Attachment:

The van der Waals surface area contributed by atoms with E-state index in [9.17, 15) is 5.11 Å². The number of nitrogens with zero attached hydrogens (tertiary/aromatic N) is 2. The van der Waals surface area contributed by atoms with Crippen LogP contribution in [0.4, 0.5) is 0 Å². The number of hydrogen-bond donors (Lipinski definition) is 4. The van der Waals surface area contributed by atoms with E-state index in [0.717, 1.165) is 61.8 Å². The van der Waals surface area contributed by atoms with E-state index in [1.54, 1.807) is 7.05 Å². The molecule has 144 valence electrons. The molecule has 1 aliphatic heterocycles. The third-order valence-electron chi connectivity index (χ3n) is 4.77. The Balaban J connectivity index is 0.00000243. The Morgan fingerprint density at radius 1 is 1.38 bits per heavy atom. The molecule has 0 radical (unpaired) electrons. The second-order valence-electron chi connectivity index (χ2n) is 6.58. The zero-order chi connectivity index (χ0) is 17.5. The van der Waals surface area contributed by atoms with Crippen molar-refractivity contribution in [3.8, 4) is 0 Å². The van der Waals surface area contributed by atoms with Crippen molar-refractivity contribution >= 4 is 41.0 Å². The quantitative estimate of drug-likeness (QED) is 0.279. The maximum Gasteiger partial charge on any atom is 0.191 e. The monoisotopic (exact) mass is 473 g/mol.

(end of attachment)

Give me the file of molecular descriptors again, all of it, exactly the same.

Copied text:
The van der Waals surface area contributed by atoms with E-state index in [9.17, 15) is 5.11 Å². The number of nitrogens with zero attached hydrogens (tertiary/aromatic N) is 2. The van der Waals surface area contributed by atoms with Crippen LogP contribution in [0.4, 0.5) is 0 Å². The number of hydrogen-bond donors (Lipinski definition) is 4. The van der Waals surface area contributed by atoms with E-state index in [0.717, 1.165) is 61.8 Å². The van der Waals surface area contributed by atoms with E-state index in [1.54, 1.807) is 7.05 Å². The molecule has 144 valence electrons. The molecule has 1 aliphatic heterocycles. The third-order valence-electron chi connectivity index (χ3n) is 4.77. The Balaban J connectivity index is 0.00000243. The Morgan fingerprint density at radius 1 is 1.38 bits per heavy atom. The molecule has 0 radical (unpaired) electrons. The second-order valence-electron chi connectivity index (χ2n) is 6.58. The zero-order chi connectivity index (χ0) is 17.5. The van der Waals surface area contributed by atoms with Crippen molar-refractivity contribution in [3.8, 4) is 0 Å². The van der Waals surface area contributed by atoms with Crippen molar-refractivity contribution >= 4 is 41.0 Å². The quantitative estimate of drug-likeness (QED) is 0.279. The maximum Gasteiger partial charge on any atom is 0.191 e. The monoisotopic (exact) mass is 473 g/mol.